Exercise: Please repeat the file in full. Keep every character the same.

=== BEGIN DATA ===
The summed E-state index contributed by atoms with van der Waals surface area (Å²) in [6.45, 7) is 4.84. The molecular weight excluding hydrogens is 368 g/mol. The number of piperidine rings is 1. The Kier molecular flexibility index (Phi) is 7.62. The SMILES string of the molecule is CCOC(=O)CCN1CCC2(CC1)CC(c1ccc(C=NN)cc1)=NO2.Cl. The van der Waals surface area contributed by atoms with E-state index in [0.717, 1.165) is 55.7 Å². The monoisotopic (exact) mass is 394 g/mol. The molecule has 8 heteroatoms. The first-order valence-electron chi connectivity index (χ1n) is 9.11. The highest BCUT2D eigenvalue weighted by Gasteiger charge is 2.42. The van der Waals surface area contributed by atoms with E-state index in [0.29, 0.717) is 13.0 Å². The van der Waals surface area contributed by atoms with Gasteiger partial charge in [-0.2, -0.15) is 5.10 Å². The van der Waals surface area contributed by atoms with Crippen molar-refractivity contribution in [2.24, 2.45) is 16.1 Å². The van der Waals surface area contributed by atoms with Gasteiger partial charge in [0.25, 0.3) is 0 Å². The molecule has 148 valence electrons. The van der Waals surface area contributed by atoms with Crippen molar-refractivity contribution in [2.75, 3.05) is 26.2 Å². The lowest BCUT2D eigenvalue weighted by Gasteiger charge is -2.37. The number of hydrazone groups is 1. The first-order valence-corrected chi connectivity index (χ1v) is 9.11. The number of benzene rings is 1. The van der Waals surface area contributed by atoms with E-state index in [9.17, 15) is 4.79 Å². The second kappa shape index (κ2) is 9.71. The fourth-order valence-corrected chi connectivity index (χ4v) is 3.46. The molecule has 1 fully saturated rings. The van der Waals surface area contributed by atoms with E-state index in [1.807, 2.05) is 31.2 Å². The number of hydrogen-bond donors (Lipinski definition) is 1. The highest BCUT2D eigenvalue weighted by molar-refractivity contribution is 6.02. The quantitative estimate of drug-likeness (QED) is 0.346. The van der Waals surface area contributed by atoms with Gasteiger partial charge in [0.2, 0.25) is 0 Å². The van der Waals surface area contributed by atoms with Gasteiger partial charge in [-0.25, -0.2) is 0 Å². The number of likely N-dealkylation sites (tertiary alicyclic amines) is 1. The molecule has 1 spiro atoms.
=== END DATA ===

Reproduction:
The summed E-state index contributed by atoms with van der Waals surface area (Å²) in [6.45, 7) is 4.84. The molecular weight excluding hydrogens is 368 g/mol. The number of piperidine rings is 1. The Kier molecular flexibility index (Phi) is 7.62. The SMILES string of the molecule is CCOC(=O)CCN1CCC2(CC1)CC(c1ccc(C=NN)cc1)=NO2.Cl. The van der Waals surface area contributed by atoms with E-state index in [0.717, 1.165) is 55.7 Å². The monoisotopic (exact) mass is 394 g/mol. The molecule has 8 heteroatoms. The first-order valence-electron chi connectivity index (χ1n) is 9.11. The highest BCUT2D eigenvalue weighted by Gasteiger charge is 2.42. The van der Waals surface area contributed by atoms with E-state index in [0.29, 0.717) is 13.0 Å². The van der Waals surface area contributed by atoms with Gasteiger partial charge in [-0.2, -0.15) is 5.10 Å². The van der Waals surface area contributed by atoms with Crippen molar-refractivity contribution in [2.24, 2.45) is 16.1 Å². The van der Waals surface area contributed by atoms with Gasteiger partial charge in [0.25, 0.3) is 0 Å². The molecule has 148 valence electrons. The van der Waals surface area contributed by atoms with Crippen molar-refractivity contribution in [2.75, 3.05) is 26.2 Å². The lowest BCUT2D eigenvalue weighted by Gasteiger charge is -2.37. The number of hydrazone groups is 1. The first-order valence-corrected chi connectivity index (χ1v) is 9.11. The number of benzene rings is 1. The van der Waals surface area contributed by atoms with E-state index in [9.17, 15) is 4.79 Å². The second kappa shape index (κ2) is 9.71. The fourth-order valence-corrected chi connectivity index (χ4v) is 3.46. The molecule has 1 fully saturated rings. The van der Waals surface area contributed by atoms with E-state index in [1.807, 2.05) is 31.2 Å². The number of hydrogen-bond donors (Lipinski definition) is 1. The highest BCUT2D eigenvalue weighted by molar-refractivity contribution is 6.02. The quantitative estimate of drug-likeness (QED) is 0.346. The van der Waals surface area contributed by atoms with Gasteiger partial charge in [0.2, 0.25) is 0 Å². The van der Waals surface area contributed by atoms with Gasteiger partial charge in [-0.25, -0.2) is 0 Å². The number of likely N-dealkylation sites (tertiary alicyclic amines) is 1. The molecule has 1 spiro atoms.